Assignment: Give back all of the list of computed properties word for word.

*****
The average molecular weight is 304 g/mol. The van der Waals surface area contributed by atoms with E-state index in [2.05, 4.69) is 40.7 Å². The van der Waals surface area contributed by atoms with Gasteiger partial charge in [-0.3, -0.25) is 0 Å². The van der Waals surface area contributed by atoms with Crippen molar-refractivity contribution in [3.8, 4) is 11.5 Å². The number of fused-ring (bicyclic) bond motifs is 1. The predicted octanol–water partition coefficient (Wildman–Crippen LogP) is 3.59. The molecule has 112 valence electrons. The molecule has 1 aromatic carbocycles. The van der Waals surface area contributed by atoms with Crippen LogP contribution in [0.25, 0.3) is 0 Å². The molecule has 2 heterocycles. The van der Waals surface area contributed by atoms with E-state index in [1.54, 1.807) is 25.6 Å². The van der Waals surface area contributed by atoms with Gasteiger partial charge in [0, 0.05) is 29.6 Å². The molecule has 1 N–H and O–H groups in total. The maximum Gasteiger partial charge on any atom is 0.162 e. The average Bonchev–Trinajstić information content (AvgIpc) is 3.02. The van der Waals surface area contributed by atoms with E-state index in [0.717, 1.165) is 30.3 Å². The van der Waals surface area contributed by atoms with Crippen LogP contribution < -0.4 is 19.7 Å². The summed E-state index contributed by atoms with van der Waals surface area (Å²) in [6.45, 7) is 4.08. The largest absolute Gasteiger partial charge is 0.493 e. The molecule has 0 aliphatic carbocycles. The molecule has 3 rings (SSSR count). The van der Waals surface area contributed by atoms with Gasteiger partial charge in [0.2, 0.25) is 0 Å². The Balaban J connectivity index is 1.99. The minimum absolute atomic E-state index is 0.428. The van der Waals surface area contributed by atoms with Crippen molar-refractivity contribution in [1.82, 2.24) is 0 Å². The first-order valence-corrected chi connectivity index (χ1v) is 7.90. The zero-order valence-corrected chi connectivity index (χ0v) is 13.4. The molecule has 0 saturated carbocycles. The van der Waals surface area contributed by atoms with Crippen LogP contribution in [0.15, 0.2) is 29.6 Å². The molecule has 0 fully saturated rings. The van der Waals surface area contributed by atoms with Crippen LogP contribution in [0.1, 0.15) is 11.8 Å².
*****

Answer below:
The average molecular weight is 304 g/mol. The van der Waals surface area contributed by atoms with E-state index in [2.05, 4.69) is 40.7 Å². The van der Waals surface area contributed by atoms with Gasteiger partial charge in [-0.3, -0.25) is 0 Å². The van der Waals surface area contributed by atoms with Crippen molar-refractivity contribution in [3.8, 4) is 11.5 Å². The number of fused-ring (bicyclic) bond motifs is 1. The predicted octanol–water partition coefficient (Wildman–Crippen LogP) is 3.59. The molecule has 112 valence electrons. The molecule has 1 aromatic carbocycles. The van der Waals surface area contributed by atoms with Crippen LogP contribution in [0.25, 0.3) is 0 Å². The molecule has 2 heterocycles. The van der Waals surface area contributed by atoms with E-state index in [1.54, 1.807) is 25.6 Å². The van der Waals surface area contributed by atoms with Gasteiger partial charge in [0, 0.05) is 29.6 Å². The molecule has 1 N–H and O–H groups in total. The maximum Gasteiger partial charge on any atom is 0.162 e. The average Bonchev–Trinajstić information content (AvgIpc) is 3.02. The van der Waals surface area contributed by atoms with E-state index in [0.717, 1.165) is 30.3 Å². The van der Waals surface area contributed by atoms with Crippen LogP contribution < -0.4 is 19.7 Å². The summed E-state index contributed by atoms with van der Waals surface area (Å²) in [6.45, 7) is 4.08. The largest absolute Gasteiger partial charge is 0.493 e. The molecule has 0 aliphatic carbocycles. The molecule has 3 rings (SSSR count). The van der Waals surface area contributed by atoms with Gasteiger partial charge in [0.2, 0.25) is 0 Å². The Balaban J connectivity index is 1.99. The minimum absolute atomic E-state index is 0.428. The van der Waals surface area contributed by atoms with Crippen molar-refractivity contribution in [1.82, 2.24) is 0 Å². The first-order valence-corrected chi connectivity index (χ1v) is 7.90. The zero-order valence-corrected chi connectivity index (χ0v) is 13.4. The molecule has 0 saturated carbocycles. The van der Waals surface area contributed by atoms with Crippen LogP contribution in [0.15, 0.2) is 29.6 Å². The molecule has 0 fully saturated rings. The van der Waals surface area contributed by atoms with Crippen LogP contribution in [0.1, 0.15) is 11.8 Å².